Pittsburgh City Paper Takes Pulp to Court

Dispute turns on racks

Pittsburgh City Paper has obtained a court injunction ordering the new weekly Pulp not to place its papers in City Paper racks, but the judge wants the two sides to settle their other disputes without his having to rule again.

City Paper Publisher Michael Frischling says large numbers of copies of Pulp’s first edition were placed in City Paper’s indoor retail racks. He says copies of Pulp, now in its third week, continue to show up in City Paper racks, although in smaller numbers.

“I’m hoping to come up with a solution that they A, get racks and B, get authorization from retailers to place them in those establishments, and then make a diligent effort not to have Pulp end up in City Paper’s racks and that has to come from the top down,” Frischling says.

Pulp’s Publisher Catherine Nelson, former publisher of In Pittsburgh, says she is willing to meet all those conditions and that City Paper is actually “attempting to stop us from distributing, period.”

Pittsburgh City Paper’s owner, Steel City Media, bought In Pittsburgh last September and closed it. Pulp is owned by the Indiana Printing and Publishing Co. Inc., owners of the Indiana Gazette, a daily newspaper published in nearby Indiana County, Pa.

Nelson says free newspapers, from established alternative weeklies to shoppers, distributed in the vestibules of local bars, restaurants and coffee shops are constantly getting mixed up in the various racks. “You know how it goes,” she says.

Pulp did not have enough racks to accommodate all its distribution drops and in some cases placed stacks of the weekly on the floor, both sides agree.

“We have our own racks, we have our own boxes,” Nelson says. “I will put in a rack if it’s on the floor that’s bothering them. I will absolutely honor that. Now they want me to not put papers where they have exclusive agreements, and I am willing to honor that. But I say, ‘OK, where do you have exclusive agreements,’ and they won’t give me that information. How do I accommodate that?”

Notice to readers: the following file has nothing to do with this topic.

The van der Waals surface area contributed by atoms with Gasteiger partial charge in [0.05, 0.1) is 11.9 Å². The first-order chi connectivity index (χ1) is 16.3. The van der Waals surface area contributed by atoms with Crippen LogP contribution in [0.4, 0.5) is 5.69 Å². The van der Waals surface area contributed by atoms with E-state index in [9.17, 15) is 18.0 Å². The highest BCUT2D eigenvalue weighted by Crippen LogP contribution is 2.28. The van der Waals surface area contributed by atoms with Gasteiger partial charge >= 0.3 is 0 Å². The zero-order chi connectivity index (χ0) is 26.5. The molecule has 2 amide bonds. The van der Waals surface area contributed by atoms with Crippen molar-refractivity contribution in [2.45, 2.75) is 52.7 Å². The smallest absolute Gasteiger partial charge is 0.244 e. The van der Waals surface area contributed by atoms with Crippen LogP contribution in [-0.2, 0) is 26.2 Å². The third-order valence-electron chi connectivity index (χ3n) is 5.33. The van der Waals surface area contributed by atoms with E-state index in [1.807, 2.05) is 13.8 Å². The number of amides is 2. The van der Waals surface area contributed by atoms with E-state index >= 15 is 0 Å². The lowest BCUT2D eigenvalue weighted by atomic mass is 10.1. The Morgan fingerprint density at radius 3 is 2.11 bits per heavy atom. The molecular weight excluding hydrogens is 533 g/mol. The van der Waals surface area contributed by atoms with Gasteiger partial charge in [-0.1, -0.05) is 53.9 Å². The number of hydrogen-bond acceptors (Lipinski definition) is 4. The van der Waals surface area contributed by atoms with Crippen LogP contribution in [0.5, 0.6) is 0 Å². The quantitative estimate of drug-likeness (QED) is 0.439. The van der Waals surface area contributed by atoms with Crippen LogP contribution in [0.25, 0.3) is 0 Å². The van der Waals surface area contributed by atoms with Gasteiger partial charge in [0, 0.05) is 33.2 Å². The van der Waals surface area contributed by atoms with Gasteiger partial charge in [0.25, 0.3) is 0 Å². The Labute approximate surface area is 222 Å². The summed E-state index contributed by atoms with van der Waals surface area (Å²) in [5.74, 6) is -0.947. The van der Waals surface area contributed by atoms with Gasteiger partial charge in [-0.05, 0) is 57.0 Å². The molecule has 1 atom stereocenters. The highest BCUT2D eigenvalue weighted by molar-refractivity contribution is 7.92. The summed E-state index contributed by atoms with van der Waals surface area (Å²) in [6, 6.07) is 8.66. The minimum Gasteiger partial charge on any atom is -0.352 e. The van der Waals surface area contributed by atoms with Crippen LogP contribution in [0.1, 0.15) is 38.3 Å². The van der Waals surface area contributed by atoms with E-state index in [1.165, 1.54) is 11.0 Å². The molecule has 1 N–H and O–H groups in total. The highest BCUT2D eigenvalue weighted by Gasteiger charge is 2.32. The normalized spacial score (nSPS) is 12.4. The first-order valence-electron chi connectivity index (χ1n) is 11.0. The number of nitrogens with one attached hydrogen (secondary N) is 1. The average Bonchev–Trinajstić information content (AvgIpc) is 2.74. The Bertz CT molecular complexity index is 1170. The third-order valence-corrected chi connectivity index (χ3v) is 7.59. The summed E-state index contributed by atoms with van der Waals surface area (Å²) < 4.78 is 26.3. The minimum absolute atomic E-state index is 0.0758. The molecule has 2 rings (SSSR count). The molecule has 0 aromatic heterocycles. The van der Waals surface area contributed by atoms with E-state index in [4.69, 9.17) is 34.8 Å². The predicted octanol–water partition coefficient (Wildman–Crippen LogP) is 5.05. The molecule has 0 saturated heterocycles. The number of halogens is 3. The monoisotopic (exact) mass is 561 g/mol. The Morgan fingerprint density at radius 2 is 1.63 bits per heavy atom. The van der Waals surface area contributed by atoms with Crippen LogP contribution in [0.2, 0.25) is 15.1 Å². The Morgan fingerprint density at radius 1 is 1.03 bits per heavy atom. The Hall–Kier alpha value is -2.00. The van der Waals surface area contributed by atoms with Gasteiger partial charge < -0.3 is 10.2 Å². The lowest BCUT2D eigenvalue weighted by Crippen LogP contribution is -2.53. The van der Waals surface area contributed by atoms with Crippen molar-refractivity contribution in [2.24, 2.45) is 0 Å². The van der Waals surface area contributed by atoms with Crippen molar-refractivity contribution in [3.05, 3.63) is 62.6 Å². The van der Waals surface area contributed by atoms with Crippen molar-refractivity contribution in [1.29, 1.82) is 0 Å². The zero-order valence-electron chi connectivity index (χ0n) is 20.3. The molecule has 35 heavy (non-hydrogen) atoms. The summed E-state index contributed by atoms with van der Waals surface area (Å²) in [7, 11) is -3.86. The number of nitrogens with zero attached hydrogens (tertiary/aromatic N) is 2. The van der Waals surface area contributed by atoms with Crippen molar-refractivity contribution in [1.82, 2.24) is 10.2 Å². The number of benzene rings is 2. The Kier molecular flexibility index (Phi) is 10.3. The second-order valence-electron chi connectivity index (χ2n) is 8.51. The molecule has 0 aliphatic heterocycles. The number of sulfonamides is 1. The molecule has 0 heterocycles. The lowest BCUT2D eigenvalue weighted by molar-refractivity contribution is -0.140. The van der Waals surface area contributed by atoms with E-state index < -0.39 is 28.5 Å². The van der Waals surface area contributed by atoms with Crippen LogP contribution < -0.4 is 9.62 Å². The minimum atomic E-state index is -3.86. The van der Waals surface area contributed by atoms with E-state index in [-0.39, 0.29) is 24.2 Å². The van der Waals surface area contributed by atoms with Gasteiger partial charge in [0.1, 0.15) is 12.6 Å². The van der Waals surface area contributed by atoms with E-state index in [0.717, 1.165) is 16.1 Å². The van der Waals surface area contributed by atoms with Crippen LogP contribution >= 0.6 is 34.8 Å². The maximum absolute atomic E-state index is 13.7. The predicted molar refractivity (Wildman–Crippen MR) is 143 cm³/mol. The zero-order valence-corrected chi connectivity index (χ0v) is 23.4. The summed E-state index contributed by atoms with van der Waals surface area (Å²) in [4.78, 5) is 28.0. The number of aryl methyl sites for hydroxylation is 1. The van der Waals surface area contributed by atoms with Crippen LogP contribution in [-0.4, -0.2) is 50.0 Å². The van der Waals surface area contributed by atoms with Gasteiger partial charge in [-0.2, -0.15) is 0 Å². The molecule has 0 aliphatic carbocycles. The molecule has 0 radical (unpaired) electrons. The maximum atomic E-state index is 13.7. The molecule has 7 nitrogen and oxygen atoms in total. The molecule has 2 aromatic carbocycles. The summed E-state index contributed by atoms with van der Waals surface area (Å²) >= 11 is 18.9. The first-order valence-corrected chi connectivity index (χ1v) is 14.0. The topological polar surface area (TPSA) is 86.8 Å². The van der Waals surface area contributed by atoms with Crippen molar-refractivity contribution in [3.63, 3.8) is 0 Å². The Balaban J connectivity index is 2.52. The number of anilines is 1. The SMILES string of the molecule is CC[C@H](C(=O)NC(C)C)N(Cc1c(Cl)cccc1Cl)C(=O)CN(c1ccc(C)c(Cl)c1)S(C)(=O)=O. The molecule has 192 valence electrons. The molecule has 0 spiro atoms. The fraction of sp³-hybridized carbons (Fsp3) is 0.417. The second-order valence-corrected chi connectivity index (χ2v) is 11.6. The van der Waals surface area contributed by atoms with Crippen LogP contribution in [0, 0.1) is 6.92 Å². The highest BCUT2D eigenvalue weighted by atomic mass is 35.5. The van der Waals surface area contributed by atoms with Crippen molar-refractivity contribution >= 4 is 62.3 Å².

Nelson says that if City Paper has an exclusive distribution agreement with a retailer, “I’ll honor it even if it’s not in writing.”

Frischling says Pulp should obtain permission from all retailers before placing the paper on the premises and says the tactics Nelson is using now are “some tactics they [In Pittsburgh] used in the past.”

With Pulp “somehow, someway” appearing in City Paper racks, “People think Pulp has something to do with City Paper.”

“I don’t want anyone to confuse us with that paper,” Nelson says. “They want me to follow their business model. This frivolous lawsuit is distracting me … and it’s unconstitutional” for City Paper to try to dictate where and how Pulp can distribute.

“Pulp certainly needs to make an investment in racks,” Frischling says.

Nelson says few free weekly newspapers are in a position to make that kind of capital investment on startup. “I’m glad for them [City Paper] that they were able to,” she says.

“I’m frustrated,” Nelson says. “This is a phone call, not a lawsuit.”

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